“And he called him, and said unto him, How is it that I hear this of thee? Give an account of thy stewardship; for thou mayest be no longer steward. Then the steward said within himself, What shall I do? for my lord taketh away from me the stewardship : I cannot dig, to beg I am ashamed.” We can imagine him saying, “I am going to lose my job, and I cannot work hard.” After thinking the matter over, he says, “I know what I’ll do; I’ll call in my master’s debtors and see what I can do with them.” So he summoned the first one and asked, “How much do you owe my lord?” He replied, “One hundred measures of oil.” “Well,” said the steward, “just cut that in half. Change the bill to fifty.” By remitting this part of the indebtedness, actually the steward cut out that which would come to himself. Then he said to another, “How much do you owe?” He said, “One hundred measures of wheat.” He told this one to deduct twenty measures. When this came to the ears of the master of the steward, “The lord commended the unjust steward, because he had done wisely: for the children of this world are in their generation wiser than the children of light.” You see the master of the house could readily understand the wisdom of this procedure, and he said, “After all, he has acted very wisely. He has made good friends for himself by cutting off his own profits.” These friends would be ready to welcome and assist him in his hour of need. The Lord Jesus makes the application that the children of this world are wiser in their generation than the children of light. How many of God’s children are very much more concerned about present gains than they are about future blessings. The Lord makes this definite application: “And I say unto you, Make to yourselves friends of the mammon of unrighteousness; that, when ye fail, they may receive you into everlasting habitations. He that is faithful in that which is least is faithful also in much: and he that is unjust in the least is unjust also in much. If therefore ye have not been faithful in the unrighteous mammon, who will commit to your trust the true riches?” He speaks of making friends by the right use of wealth. The word “mammon” really means “riches.” Actually it was originally the name of a Canaanite god of wealth, and the word had been carried over into the language of the Israelites as a synonym for riches or treasure. So the Lord Jesus says, as it were, “If God entrusts riches to you, you can make friends therewith,” even though He calls them “the riches of unrighteousness.” If man had not fallen he would have lived a pure, innocent life here on earth, receiving everything at God’s good hand instead of having to toil and labor for the means of sustenance. There would have been no occasion for money as a medium of exchange. The fact that one happens to have a few dollars in his pocket is, in itself, a witness that sin is in the world; so mammon, riches, is the mammon of unrighteousness. Someone might ask, If it is true that money came into the world only because of sin, why should we not endeavor to get along without it? Under present conditions that is impossible. We cannot get along without it in a world like this. But if God has given us wealth we should use it to His glory in spreading His gospel, and in relieving distressed and suffering humanity. In this way we make friends by the mammon of unrighteousness; and when we come down to death and leave this world behind, those friends we have made through the right use of the mammon of unrighteousness will receive us joyfully into the everlasting habitations. To illustrate: Suppose the Lord Jesus has entrusted an amount of money to you, and you say, “God has given me this money. I am going to give a certain portion of it to help send the gospel to heathen lands.” And you contribute regularly to some missionary, and because of your support that missionary is enabled to go forth and present the gospel to lost souls. Here on earth you may never see those who have been won through that missionary’s efforts; but by-and-by, when you leave this scene and go home to heaven; you will find there those who will greet you with gladness as they say, “It was your money that enabled the teacher to come to me and to lead me out of the darkness of heathenism into the light of the gospel of Christ. We have been waiting here to welcome you into these everlasting habitations and to tell you how grateful we are to you for the interest which you took in us!” You can apply the principle in a thousand ways. You may use some of your money to help a poor, needy brother or sister, or to assist some underprivileged children. Your kindness and goodness to them may never be fully appreciated or recognized here on earth, but the day will come, if they are in Christ, when they will meet you in yonder land and express their gratitude to you for the way in which you used the mammon of unrighteousness.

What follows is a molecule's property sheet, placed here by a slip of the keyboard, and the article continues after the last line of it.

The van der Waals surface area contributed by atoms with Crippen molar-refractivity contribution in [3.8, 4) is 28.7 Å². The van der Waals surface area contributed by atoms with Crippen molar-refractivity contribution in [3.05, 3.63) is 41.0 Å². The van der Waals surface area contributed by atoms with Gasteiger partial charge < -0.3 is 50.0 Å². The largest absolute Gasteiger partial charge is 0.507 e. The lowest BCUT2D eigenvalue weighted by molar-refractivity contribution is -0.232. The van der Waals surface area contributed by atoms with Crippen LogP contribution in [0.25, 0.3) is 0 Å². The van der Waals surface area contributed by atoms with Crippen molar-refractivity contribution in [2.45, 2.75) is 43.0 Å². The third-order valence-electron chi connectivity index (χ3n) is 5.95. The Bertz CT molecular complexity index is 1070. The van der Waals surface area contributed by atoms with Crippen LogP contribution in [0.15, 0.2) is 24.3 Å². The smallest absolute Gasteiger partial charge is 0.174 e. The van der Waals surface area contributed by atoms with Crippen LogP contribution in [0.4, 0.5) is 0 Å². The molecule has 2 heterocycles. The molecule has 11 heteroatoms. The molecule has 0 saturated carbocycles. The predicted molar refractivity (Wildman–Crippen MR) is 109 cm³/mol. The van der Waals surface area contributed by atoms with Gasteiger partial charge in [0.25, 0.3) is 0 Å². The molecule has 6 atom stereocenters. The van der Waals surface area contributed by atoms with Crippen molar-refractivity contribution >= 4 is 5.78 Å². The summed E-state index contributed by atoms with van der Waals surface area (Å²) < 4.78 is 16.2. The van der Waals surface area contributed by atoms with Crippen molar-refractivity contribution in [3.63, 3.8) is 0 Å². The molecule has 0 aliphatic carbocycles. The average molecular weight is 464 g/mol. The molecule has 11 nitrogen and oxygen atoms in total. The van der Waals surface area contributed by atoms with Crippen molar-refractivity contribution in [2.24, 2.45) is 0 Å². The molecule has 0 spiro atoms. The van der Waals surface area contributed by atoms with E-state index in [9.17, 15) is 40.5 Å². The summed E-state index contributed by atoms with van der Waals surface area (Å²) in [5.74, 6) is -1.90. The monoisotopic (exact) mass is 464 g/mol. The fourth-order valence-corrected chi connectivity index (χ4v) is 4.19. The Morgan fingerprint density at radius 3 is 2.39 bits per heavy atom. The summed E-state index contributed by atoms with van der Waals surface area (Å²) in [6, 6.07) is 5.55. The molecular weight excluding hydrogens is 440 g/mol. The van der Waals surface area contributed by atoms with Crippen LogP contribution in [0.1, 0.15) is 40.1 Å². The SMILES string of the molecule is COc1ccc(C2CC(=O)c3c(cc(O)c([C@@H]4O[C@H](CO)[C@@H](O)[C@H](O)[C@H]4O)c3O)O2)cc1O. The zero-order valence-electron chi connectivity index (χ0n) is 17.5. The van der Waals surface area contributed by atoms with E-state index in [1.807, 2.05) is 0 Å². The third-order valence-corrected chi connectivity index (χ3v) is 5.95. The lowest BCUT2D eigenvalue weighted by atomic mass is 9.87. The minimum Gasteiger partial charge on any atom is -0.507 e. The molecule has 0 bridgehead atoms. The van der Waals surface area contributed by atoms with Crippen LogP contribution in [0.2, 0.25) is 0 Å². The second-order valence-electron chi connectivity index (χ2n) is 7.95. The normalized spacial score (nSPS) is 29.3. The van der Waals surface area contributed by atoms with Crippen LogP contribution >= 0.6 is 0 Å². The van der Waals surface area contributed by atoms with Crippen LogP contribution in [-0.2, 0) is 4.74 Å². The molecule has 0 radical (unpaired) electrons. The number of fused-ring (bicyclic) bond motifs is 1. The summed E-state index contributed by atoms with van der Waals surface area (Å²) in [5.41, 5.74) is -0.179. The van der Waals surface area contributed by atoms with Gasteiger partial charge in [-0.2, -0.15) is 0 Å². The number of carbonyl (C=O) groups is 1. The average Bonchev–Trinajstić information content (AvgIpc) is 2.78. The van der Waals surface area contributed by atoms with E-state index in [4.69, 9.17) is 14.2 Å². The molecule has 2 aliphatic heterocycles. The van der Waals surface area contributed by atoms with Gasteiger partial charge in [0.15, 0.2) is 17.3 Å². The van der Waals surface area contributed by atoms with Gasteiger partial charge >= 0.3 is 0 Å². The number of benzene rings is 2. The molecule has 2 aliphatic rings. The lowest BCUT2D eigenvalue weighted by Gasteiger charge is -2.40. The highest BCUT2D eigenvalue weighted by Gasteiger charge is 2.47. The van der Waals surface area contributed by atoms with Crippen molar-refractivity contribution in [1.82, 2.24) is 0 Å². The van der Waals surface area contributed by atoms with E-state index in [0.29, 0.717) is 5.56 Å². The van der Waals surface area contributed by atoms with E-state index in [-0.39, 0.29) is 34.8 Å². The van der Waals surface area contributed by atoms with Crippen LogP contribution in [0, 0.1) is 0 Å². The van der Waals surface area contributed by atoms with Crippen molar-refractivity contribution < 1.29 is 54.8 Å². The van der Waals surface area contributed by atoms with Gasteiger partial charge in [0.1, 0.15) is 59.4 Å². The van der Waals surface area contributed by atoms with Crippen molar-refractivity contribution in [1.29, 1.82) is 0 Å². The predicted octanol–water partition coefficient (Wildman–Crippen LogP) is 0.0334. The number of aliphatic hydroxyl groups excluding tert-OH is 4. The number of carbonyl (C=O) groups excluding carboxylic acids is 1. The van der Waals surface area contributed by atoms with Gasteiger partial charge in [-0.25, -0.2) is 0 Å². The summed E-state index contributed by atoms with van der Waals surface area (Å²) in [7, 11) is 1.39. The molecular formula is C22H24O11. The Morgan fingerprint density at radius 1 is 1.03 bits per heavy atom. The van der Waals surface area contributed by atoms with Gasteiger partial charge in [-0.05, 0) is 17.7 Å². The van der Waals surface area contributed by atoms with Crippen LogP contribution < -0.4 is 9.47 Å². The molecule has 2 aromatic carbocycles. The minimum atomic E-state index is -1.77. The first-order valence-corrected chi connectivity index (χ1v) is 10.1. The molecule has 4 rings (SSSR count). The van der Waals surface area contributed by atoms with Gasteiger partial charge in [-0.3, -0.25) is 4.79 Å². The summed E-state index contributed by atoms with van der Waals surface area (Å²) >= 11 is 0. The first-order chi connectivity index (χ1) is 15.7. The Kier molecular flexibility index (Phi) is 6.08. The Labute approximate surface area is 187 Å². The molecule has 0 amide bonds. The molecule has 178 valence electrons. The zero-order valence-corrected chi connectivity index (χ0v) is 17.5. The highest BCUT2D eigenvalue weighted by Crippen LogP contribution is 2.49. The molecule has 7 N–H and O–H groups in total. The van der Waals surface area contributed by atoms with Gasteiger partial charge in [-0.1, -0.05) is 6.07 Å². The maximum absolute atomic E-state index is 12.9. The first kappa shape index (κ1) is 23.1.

Our Lord here is impressing upon us the stewardship of money. He says, “He that is faithful in that which is least is faithful also in much.” Money in God’s sight is a very little thing; in the sight oi man it is most important. In the book of Ecclesiastes we read, “Money answereth all things.” Someone has said, “Money is a universal provider for everything but happiness.” We have heard of the father who said to his son, “My son, make money. Make it honestly if you can, but make money.” Some people have the idea that there is nothing more important. But our blessed Lord speaks of it as a very little thing; and He says, “He that is faithful in his use of money will be faithful also in greater things.” Have you noticed that a man’s use of his money is often the acid test of his character? A man who loves money will be unkind and evil in many other ways. The love of money is not exactly the root of all evil, but it is a root of all evil. The definite article in the Authorized Version is somewhat misleading here. Covetousness is like a hardy root on which all kinds of evil plants may be grafted. If a man loves money inordinately he exposes himself to every other kind of iniquity.